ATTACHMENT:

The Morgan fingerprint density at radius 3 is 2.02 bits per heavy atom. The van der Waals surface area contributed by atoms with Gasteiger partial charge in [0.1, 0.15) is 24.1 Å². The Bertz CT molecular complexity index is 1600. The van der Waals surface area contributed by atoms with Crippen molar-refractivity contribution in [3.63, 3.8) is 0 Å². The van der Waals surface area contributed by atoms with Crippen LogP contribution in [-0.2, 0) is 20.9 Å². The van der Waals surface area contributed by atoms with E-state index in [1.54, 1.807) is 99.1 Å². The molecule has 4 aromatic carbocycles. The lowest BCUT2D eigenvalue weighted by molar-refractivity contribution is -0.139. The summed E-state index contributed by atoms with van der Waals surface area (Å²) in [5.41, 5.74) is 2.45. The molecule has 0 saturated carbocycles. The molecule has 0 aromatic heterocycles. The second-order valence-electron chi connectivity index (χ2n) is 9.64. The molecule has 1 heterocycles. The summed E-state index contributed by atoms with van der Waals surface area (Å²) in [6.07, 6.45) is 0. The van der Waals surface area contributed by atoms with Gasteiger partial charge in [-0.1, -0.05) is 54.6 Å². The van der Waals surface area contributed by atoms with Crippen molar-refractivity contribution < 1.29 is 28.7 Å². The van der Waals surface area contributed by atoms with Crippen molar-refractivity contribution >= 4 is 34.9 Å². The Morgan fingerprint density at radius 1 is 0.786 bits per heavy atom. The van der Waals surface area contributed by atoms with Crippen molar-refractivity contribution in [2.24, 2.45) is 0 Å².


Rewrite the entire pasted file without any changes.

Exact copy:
The Morgan fingerprint density at radius 3 is 2.02 bits per heavy atom. The van der Waals surface area contributed by atoms with Gasteiger partial charge in [0.1, 0.15) is 24.1 Å². The Bertz CT molecular complexity index is 1600. The van der Waals surface area contributed by atoms with Crippen molar-refractivity contribution in [3.63, 3.8) is 0 Å². The van der Waals surface area contributed by atoms with Crippen LogP contribution in [-0.2, 0) is 20.9 Å². The van der Waals surface area contributed by atoms with E-state index in [1.54, 1.807) is 99.1 Å². The molecule has 4 aromatic carbocycles. The lowest BCUT2D eigenvalue weighted by molar-refractivity contribution is -0.139. The summed E-state index contributed by atoms with van der Waals surface area (Å²) in [5.41, 5.74) is 2.45. The molecule has 0 saturated carbocycles. The molecule has 0 aromatic heterocycles. The second-order valence-electron chi connectivity index (χ2n) is 9.64. The molecule has 1 heterocycles. The summed E-state index contributed by atoms with van der Waals surface area (Å²) in [6.07, 6.45) is 0. The van der Waals surface area contributed by atoms with Gasteiger partial charge in [-0.1, -0.05) is 54.6 Å². The van der Waals surface area contributed by atoms with Crippen molar-refractivity contribution < 1.29 is 28.7 Å². The van der Waals surface area contributed by atoms with Crippen molar-refractivity contribution >= 4 is 34.9 Å². The Morgan fingerprint density at radius 1 is 0.786 bits per heavy atom. The van der Waals surface area contributed by atoms with Crippen molar-refractivity contribution in [2.24, 2.45) is 0 Å².